Open Source Puppet
The Puppet approach
Open source Puppet is a configuration management system that allows you to define the state of your IT infrastructure, then automatically enforces the correct state.
Open source Puppet is the foundation of the Puppet approach to IT automation:
- Abstract configuration from infrastructure so the same tool can be used across the data center and across all phases of software delivery.
- Enable collaboration between people on different teams.
- Let computers do what computers are good at; let people do what people are good at.
Whether you're managing just a few servers or thousands of physical and virtual machines, Puppet automates tasks that sysadmins often do manually, freeing up time and mental space so sysadmins can work on the projects that deliver greater business value.
You can run open source Puppet on all major Linux or Unix platforms, Mac OS X, and Windows. It is free, and available under the Apache 2.0 license.
The Puppet language
Puppet Labs founder and CEO Luke Kanies created the first version of Puppet in 2005 to help sysadmins easily automate common, repetitive tasks that are prone to human error. The idea was to create an easy-to-use configuration management system that wouldn't require you to have mastery of a programming language.
That's why Puppet's language is declarative, rather than procedural. You declare the configurations your systems need to do their jobs — for example, which versions of operating systems they should be running — rather than prescribing the steps that must be taken to configure them.
Puppet's simple, easily-understood language makes it possible for people other than sysadmins — developers, QA managers, testers, project managers — to understand what's going on in your infrastructure. That facilitates better collaboration between teams, and helps enable more efficient delivery of clean code.
Puppet Forge: reusable modules
The Puppet Forge is an important resource for people who use Puppet and Puppet Enterprise. On the Forge, you'll find more than 2,700 open source modules — or pre-written bundles of Puppet code and data — for doing a large number of common tasks. Available for free download, Forge modules are created both here at Puppet Labs, and by Puppet community members.
Puppet modules automate tasks such as:
- installing and configuring Apache, plus configuring and managing a range of virtual host setups
- managing APT source, key, and definitions
- installing, configuring, and running NTP across a range of operating systems
- managing system reboots on Windows
- managing and configuring firewalls
- installing and configuring MySQL
- and much, much more.
Modules can be re-used across your infrastructure — physical, virtual and cloud environments — and across operating systems. You can combine modules to create complete application configuration stacks that share common configurations, and create custom modules for your own special requirements, too.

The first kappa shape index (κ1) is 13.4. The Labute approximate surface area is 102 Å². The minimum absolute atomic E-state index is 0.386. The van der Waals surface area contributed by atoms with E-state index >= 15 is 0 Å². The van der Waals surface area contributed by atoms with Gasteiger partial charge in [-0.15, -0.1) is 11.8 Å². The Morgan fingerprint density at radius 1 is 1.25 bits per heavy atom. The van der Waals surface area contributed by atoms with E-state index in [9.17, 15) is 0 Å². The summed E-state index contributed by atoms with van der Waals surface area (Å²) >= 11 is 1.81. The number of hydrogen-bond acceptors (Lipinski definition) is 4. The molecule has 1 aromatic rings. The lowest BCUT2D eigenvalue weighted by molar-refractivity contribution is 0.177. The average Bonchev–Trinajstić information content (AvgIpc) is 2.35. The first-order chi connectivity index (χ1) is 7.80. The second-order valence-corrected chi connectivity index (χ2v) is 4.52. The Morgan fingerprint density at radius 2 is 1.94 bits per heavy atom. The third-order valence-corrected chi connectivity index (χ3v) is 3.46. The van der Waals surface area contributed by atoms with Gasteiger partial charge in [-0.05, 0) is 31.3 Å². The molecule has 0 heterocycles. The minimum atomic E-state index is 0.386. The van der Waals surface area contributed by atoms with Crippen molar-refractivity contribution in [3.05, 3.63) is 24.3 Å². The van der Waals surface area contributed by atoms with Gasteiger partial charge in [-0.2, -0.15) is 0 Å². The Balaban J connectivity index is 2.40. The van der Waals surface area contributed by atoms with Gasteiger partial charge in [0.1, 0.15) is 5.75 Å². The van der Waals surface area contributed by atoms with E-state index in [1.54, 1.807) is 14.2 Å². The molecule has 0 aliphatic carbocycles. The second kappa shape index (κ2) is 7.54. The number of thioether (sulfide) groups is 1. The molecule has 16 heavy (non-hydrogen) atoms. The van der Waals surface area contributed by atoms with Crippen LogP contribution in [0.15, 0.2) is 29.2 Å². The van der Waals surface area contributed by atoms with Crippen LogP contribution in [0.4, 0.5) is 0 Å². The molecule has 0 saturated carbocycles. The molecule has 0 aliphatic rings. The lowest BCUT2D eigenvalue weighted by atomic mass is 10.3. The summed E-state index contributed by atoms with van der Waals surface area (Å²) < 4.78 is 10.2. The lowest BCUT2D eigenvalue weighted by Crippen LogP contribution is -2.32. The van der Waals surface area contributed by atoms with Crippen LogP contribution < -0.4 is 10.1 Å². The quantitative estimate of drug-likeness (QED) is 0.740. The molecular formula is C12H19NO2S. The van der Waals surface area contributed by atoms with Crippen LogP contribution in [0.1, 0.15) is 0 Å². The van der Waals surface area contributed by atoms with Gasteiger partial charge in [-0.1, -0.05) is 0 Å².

Open source Puppet and Puppet Enterprise: What's the difference?
Puppet was first created in 2005 as an open source configuration management tool, and is available for free download under the Apache 2.0 license. Puppet was quickly expanded upon by Puppet Labs and the fast-growing community of Puppet users, and continues to grow as IT admins use it to automate more of their work.
Puppet Enterprise is the commercial product from Puppet Labs, offering a whole set of out-of-the-box capabilities for tackling IT automation challenges that go beyond the configuration management capabilities provided by open source Puppet. Plus, Puppet Enterprise integrates Puppet with 40-plus other open source software projects to create a full, comprehensive platform for IT automation.
Sysadmins who use open source Puppet choose the components they need to do their jobs from both the open source projects associated with Puppet, and more than 2,700 pre-built modules available on the Puppet Forge. Admins who use Puppet Enterprise already have the projects available, fully integrated, security-hardened and tuned for performance, and they can call on our support engineers for help. With open source Puppet, you put the system together yourself; with Puppet Enterprise, we do the legwork for you.
The Puppet community is an engaged group of sysadmins and developers — thousands of them, with more joining in every week. Community members actively collaborate by:
- asking and answering questions on the Ask Q&A site
- sharing modules on the Puppet Forge
- contributing code to various projects
- participating in our mailing lists, IRC channels, and more
- meeting at events, Puppet User Groups and other local meetups
Whether you're an experienced Puppet user or just beginning to learn about Puppet, you'll find a warm welcome from the Puppet community — and plenty of help.
How do I get Puppet?
- You can likely find Puppet in your favorite Linux distro's package repositories.
- If you're using Amazon EC2, the Amazon Linux AMI bundles Puppet.
- Get the source code for open source Puppet from Github.
- Download packages from our Yum and APT repositories.
- Download the binaries from our website.
- Check out the other open source projects that are frequently used with Puppet.
- Take a look at modules available from the Puppet Forge.
- Check out the technical documentation for Puppet.